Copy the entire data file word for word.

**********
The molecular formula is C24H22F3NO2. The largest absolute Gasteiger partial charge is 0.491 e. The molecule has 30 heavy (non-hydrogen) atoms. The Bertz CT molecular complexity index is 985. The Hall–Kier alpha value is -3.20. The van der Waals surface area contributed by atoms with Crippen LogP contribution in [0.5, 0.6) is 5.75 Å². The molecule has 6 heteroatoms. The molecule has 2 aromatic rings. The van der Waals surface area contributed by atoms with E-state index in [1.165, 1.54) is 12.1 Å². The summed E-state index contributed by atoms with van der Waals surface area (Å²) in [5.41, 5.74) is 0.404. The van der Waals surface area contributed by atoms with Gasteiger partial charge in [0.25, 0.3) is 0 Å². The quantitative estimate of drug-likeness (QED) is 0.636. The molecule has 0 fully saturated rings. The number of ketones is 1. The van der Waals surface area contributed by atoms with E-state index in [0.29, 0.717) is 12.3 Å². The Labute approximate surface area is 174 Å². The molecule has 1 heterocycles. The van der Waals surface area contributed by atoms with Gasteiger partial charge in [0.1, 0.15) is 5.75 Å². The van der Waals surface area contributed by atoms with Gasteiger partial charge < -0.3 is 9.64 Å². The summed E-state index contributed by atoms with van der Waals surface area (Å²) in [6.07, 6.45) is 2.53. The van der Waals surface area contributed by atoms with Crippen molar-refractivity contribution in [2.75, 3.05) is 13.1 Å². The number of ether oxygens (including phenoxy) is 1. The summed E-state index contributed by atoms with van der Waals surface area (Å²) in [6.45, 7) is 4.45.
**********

The molecular formula is C24H22F3NO2. The largest absolute Gasteiger partial charge is 0.491 e. The molecule has 30 heavy (non-hydrogen) atoms. The Bertz CT molecular complexity index is 985. The Hall–Kier alpha value is -3.20. The van der Waals surface area contributed by atoms with Crippen LogP contribution in [0.5, 0.6) is 5.75 Å². The molecule has 6 heteroatoms. The molecule has 2 aromatic rings. The van der Waals surface area contributed by atoms with E-state index in [1.165, 1.54) is 12.1 Å². The summed E-state index contributed by atoms with van der Waals surface area (Å²) in [5.41, 5.74) is 0.404. The van der Waals surface area contributed by atoms with Gasteiger partial charge in [0.25, 0.3) is 0 Å². The quantitative estimate of drug-likeness (QED) is 0.636. The molecule has 0 fully saturated rings. The number of ketones is 1. The van der Waals surface area contributed by atoms with E-state index in [0.29, 0.717) is 12.3 Å². The Labute approximate surface area is 174 Å². The molecule has 1 heterocycles. The van der Waals surface area contributed by atoms with Gasteiger partial charge in [0.1, 0.15) is 5.75 Å². The van der Waals surface area contributed by atoms with Gasteiger partial charge < -0.3 is 9.64 Å². The summed E-state index contributed by atoms with van der Waals surface area (Å²) in [6.07, 6.45) is 2.53. The van der Waals surface area contributed by atoms with Crippen molar-refractivity contribution in [2.75, 3.05) is 13.1 Å². The number of ether oxygens (including phenoxy) is 1. The summed E-state index contributed by atoms with van der Waals surface area (Å²) in [6.45, 7) is 4.45.